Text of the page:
Known as the “Top Rider,” this 2018 Cadillac CT6 has been modified to accommodate a stunt driver on the roof, as well as comprehensive rigging for cameras and lighting.

The production has in fact employed four Cadillacs throughout the shoot: one “untouched” and two progressively damaged to suit the story, which are used for objective shots, and the Top Rider — though it’s the latter that has been the primary tool enabling this production to shoot all of the driving scenes in-camera on real roads.

“That was a self-imposed mandate from me,” Rosenthal says. “From the first time I read [the script], I knew that in order to have this movie feel alive and authentic, and to have a kinetic vibe, I did not want to be on process trailers or a greenscreen stage, and I didn’t want to shoot rear-projection LED — all of which I’ve done, and all of which you can do effectively. But when I look at films that have that kinesis, like Mad Max: Fury Road [AC June ’15] or Drive [AC Oct. ’11], they figure out clever ways to put cars on the road with actors, and I just immediately started to look into the best ways to do that, and the Top Rider seemed like the most effective way.”

Flinckenberg gets a shot of the open road.

A decision was also made to enable remote shooting and lighting of scenes employing the Top Rider and other moving cars, which necessitated a system of wireless communication with a given car’s cameras and fixtures. “We did some testing and came up with the possibility of using the newest equipment and radio-transmitter technology,” Flinckenberg says. “[With four DMX universes], there was an amazing number of channels to control the light. We had this idea that we could be on the move, and the whole production team — the operators, the director, the producers — would all travel with the actors [via the production bus]. I felt like it was a unique way of shooting, while also keeping it as real as possible for the actors and interfering as little as possible with their work.”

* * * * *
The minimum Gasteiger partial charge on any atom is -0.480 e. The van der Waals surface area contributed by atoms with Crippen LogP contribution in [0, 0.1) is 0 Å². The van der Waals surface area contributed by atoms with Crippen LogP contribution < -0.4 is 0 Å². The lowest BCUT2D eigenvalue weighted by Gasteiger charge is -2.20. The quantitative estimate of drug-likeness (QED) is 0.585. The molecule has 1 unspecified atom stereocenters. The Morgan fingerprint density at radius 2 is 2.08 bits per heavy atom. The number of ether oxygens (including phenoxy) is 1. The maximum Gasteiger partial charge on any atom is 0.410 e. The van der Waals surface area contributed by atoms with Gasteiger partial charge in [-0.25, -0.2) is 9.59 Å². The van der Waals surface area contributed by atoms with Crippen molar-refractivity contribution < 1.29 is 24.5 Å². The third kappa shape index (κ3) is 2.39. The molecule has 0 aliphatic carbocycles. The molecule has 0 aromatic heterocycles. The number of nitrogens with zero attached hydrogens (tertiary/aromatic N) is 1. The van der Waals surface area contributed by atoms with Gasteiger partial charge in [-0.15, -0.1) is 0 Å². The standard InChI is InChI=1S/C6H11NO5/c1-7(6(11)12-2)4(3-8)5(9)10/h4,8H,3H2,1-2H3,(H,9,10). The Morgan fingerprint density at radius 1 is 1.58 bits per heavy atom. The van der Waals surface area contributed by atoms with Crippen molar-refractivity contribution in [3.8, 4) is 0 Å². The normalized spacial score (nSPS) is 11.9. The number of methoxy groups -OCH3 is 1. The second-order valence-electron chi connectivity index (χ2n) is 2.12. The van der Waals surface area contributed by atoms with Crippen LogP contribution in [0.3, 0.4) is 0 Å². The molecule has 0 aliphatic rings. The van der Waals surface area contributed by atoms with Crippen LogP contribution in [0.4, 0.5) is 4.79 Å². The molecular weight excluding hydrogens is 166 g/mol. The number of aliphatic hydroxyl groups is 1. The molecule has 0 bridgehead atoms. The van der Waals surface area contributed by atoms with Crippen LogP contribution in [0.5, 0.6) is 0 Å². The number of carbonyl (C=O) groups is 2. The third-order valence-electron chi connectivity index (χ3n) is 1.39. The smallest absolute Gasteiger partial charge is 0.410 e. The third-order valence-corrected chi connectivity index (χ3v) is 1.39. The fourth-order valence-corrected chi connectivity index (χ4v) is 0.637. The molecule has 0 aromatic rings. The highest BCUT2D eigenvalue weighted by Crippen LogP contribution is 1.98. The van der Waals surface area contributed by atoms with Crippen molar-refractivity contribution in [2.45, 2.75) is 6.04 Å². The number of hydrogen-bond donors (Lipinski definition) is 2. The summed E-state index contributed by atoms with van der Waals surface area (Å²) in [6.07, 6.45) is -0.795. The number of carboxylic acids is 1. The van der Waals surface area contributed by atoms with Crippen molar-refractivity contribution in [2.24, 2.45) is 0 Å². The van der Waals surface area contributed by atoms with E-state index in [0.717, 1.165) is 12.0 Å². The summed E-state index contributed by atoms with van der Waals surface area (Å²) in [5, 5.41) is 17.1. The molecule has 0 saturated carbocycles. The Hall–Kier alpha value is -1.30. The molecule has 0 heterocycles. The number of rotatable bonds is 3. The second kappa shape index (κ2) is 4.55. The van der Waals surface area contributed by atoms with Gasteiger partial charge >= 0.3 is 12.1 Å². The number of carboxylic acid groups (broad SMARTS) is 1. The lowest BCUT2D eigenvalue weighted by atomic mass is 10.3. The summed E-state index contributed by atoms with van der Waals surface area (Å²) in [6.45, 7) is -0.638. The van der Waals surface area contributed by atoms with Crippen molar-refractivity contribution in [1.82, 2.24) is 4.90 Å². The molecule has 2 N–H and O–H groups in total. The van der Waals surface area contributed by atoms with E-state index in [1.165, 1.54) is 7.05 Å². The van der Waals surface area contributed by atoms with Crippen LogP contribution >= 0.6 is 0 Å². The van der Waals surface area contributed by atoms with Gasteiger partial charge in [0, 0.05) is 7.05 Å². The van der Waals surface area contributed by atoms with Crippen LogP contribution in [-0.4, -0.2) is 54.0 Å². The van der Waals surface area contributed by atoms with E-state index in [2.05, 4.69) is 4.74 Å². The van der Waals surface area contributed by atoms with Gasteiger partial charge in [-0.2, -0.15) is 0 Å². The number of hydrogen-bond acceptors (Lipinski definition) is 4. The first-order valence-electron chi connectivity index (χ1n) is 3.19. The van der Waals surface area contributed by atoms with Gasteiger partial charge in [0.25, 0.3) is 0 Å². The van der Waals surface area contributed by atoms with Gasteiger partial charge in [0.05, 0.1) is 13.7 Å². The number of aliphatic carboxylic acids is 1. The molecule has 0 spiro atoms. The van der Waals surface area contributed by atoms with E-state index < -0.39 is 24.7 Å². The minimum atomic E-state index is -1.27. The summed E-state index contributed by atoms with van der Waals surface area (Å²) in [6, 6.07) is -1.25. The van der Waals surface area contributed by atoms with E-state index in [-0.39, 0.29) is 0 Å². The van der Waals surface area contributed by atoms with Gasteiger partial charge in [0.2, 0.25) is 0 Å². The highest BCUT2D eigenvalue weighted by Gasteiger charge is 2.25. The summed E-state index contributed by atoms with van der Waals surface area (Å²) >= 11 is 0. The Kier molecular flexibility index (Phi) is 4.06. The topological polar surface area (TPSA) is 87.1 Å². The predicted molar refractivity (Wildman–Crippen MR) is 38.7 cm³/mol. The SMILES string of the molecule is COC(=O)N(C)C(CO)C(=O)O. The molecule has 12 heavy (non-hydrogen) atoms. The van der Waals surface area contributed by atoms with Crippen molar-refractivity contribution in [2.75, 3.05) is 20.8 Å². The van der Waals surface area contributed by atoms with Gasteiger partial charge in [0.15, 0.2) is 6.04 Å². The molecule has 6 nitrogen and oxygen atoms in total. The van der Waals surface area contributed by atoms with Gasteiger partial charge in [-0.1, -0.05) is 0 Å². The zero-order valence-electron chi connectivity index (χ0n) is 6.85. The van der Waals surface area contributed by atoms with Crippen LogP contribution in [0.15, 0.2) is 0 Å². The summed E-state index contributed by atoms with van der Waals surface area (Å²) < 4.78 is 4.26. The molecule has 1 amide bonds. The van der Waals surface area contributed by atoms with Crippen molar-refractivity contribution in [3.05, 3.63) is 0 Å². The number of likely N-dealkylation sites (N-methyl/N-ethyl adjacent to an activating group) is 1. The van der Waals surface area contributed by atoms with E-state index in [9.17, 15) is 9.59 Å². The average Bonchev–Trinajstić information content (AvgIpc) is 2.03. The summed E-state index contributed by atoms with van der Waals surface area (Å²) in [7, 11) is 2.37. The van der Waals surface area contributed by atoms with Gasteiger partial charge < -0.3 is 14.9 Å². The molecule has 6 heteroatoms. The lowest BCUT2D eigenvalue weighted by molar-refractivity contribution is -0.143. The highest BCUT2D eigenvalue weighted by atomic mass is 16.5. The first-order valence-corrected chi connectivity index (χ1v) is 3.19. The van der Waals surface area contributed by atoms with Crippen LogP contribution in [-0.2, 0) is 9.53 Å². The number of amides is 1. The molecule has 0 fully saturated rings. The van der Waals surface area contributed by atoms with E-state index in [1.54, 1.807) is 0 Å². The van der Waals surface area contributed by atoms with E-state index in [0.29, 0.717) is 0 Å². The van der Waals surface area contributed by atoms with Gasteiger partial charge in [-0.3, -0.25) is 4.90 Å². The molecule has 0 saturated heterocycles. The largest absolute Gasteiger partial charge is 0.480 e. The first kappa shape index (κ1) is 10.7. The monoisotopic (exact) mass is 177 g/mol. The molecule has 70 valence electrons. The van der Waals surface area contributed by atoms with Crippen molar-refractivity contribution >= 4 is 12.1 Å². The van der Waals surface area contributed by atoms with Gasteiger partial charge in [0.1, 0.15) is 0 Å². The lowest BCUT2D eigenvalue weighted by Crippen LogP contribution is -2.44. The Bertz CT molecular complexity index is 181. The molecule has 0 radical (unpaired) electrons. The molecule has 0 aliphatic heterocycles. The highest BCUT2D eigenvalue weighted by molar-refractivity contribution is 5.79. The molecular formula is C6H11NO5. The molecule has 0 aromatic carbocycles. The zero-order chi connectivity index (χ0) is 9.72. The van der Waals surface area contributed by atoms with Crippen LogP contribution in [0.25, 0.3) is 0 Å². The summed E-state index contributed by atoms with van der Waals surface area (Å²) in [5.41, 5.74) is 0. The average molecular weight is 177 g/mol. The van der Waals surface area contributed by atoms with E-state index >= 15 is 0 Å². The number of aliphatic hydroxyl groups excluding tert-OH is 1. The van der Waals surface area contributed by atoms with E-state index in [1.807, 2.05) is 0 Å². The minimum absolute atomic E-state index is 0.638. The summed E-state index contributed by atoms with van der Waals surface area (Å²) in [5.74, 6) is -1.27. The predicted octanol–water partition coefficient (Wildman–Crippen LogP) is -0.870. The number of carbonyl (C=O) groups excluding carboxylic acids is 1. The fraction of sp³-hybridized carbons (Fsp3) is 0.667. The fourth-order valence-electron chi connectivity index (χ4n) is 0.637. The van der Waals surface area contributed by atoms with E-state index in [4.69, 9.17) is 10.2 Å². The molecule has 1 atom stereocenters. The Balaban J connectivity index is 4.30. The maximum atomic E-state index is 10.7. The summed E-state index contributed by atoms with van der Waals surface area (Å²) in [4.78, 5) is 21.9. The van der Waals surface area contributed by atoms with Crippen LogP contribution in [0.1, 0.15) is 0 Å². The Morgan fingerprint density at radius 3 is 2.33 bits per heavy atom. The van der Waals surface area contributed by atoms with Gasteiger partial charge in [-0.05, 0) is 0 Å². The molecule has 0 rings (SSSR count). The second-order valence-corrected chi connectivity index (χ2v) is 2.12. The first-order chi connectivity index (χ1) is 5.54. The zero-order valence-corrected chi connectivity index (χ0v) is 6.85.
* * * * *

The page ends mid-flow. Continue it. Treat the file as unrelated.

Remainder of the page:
Indeed, James offers that working with the Top Rider “enabled us to concentrate on everything that we should be concentrating on — the performance and the character. I think we were able to play with real reactions. When it accelerates, you’ll hear the engine burst into life, and then you’re turning the wheel in sequence with the Top Rider and stunt driver. It made it more atmospheric and more intense. There was reality there, which made it very tangible, and as an actor that’s really useful, and [helps one deliver] an even more real performance.”

In the Top Rider’s interior, two 9" x 25" Carpetlights, which Flinckenberg describes as providing a “quiet, soft light,” are affixed toward the center of the ceiling. Along the ceiling’s edges, above the windows, are 12 bicolor LED strips in an array designed by Lehtinen along with the show’s original board operator, Toni Haaranen — another native of Finland — who worked the first month of production. The strips are affixed with Velcro, to attach and detach quickly so as not to appear in frame. LED strips placed behind the dashboard pane — which was re-created by production designer Phil Ivey after the original pane was removed — were sometimes used as an eyelight. The wiring for the interior LED fixtures was placed behind the car’s interior panels, out of sight, as part of the vehicle’s modifications.

Astera AX1 PixelTubes — used primarily as chases to complement objective lighting — serve as the Top Rider’s primary exterior fixtures. Arri SkyPanels and L7s are rigged additionally as needed. Carpetlights and bicolor LED strips are mounted in the car’s interior.

The Carpetlights and strips are “all separately dimmable from inside the follow vehicle,” Flinckenberg attests. “In earlier days, you would have to stop everything and add ND gels when the ambient light outside goes down.”

The Top Rider is also rigged for a wide variety of mounted lighting on its exterior. Astera AX1 PixelTubes are the most commonly referenced unit in this regard, when we chat with the crew. The battery-operated LED units, which take up most of the approximately 2,000 DMX channels, are primarily employed as chase lights on the car’s exterior to complement the production’s objective lighting.